Last week the Memphis Garden Club’s GCA Major Flower Show, Memphis/Milano settled in the Dixon Museum and Gardens like a species of exotic birds. Memphis/Milano was an international furniture and decorative arts movement of the 1980s, founded by Ettore Sottass, named while he was listening to “Stuck Inside of Mobile with the Memphis Blues Again” by Bob Dylan.
Once the home of a founder of Memphis Garden Club, The Dixon Museum was filled with this colorful collection, brought in especially for this show. Memphis/Milano “was a reaction against modernism”. Last week it inspired one of the most creative shows of floral design seen in the GCA.
Song titles of Memphis music were cleverly used for each floral design class. Each designer interpreted a piece of the collection. This design interpreted the cover piece by Sottass called “Carlton Room Divider”. The designer’s intent read: “The Carlton Bookcase emits playfulness and at the same time a feeling of headiness portrayed in the Strelizia nickolai. The nickolai and the bookcase break all the rules creating a captive image.” That seems to be a lot to ask a design to do, and the judges agreed giving it first in its class.
In the same class (called “Stuck in Mobile with the Memphis Blues Again”) in the back of the photo is the inspiration, another Sottass piece called “Casablanca Bookcase”. The mottled paint effect on the bookcase is very cleverly emulated by a open wirework grid or fencing, through which the Helaconia stems emerge from yellow Oasis.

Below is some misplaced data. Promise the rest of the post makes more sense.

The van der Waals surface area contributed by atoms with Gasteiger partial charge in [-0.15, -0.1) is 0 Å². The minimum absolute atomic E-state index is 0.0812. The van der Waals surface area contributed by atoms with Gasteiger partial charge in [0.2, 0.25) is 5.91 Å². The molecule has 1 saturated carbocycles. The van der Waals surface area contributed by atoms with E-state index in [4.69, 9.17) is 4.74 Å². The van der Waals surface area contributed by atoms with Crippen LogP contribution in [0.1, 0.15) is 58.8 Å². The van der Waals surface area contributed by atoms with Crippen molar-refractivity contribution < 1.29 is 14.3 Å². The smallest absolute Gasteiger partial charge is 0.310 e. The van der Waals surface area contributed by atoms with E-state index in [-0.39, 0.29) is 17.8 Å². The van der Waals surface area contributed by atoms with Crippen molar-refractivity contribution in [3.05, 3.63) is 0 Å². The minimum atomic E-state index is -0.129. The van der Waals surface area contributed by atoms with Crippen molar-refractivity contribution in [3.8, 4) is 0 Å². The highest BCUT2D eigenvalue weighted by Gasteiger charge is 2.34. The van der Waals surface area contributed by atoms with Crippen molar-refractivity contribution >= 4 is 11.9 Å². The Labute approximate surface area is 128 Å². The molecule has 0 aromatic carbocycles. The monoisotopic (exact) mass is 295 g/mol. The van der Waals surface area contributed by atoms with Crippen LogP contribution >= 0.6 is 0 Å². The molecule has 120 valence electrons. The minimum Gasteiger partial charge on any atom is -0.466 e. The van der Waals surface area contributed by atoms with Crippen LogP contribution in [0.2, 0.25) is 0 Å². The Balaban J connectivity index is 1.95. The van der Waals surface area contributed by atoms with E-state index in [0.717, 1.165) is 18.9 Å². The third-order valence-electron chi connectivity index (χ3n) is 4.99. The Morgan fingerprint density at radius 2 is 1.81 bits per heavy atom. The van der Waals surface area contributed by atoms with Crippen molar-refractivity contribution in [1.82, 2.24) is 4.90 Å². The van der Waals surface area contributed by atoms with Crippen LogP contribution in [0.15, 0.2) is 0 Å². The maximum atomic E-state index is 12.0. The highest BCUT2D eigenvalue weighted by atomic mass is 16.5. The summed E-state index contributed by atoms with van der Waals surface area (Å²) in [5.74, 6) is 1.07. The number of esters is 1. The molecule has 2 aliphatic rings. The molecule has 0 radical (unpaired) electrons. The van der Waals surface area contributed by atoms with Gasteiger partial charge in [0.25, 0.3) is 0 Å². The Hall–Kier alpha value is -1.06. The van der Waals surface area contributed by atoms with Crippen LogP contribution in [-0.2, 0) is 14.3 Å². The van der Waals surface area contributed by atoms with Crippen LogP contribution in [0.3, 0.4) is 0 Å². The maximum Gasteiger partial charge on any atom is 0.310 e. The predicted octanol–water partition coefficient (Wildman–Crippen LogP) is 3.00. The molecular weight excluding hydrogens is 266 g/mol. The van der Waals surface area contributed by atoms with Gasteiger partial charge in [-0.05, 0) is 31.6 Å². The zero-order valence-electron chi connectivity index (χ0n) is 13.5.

The exhibitor creating this striking design for “Ritz Writing Desk” by Shiro Kuramata deconstructed the desk, using as components the legs, the desk surface as a base, and a vertical rendition of the horizontal ribbing, all in similar vibrant colors, enlivened by Helaconia placed upside down.
Andrea Branzini’s “Gritti Bookcase” is behind the design and at over 7 feet long, very large presence. The designer used a double ladder structure to place the Aspidistra, Gladiolus, Rosa, Zanteschia (mini Calla lilies), and blue and yellow painted mitsumata branches.
“Walking in Memphis”, Class 2, had some of the biggest pieces of furniture. This designer had to contend with “Airport Bookshelf” of wood, metal, plastic and glass by Gerald Taylor. Many of the pieces in the collections featured similar colors of black, white, red, blue, and yellow. This designer met the challenge and won first.
Loyal readers know what a paperholic I am, so you can appreciate how much I loved this “Walking in Memphis” entry. Out of an almost 8 foot square “Malabar Sideboard”, the designer chose the patterns of one cabinet door for her inspiration. Using artist’s papers, she created a textured background for the exquisite Vanda orchids, Roses and Calla lilies that enliven the surface of the panel.
“Super lamp” by Martine Bedin must look really hilarious with the lightbulbs lit. This design won the class called, appropriately enough, “Bright Lights of Memphis” with its clarity, pristine execution and wit. The yellow circle, top left, is a socket, complete with plug!
Another lamp in “Bright Lights …” in an exciting interpretation that garnered the designer the coveted GCA Fenwick Medal. The rather space ship feeling of “Bay Table Lamp” is captured with great insouciance.
Ettore Sottass’ quirky “Tahiti Table Lamp” inspired the most charming of intents – “It’s not all it is quacked up to be”!! The design captured the jaunty attitude of the lamp. These, and more, were in just the first room of the museum!!! As someone said, anywhere else and they would all be blue ribbon winners.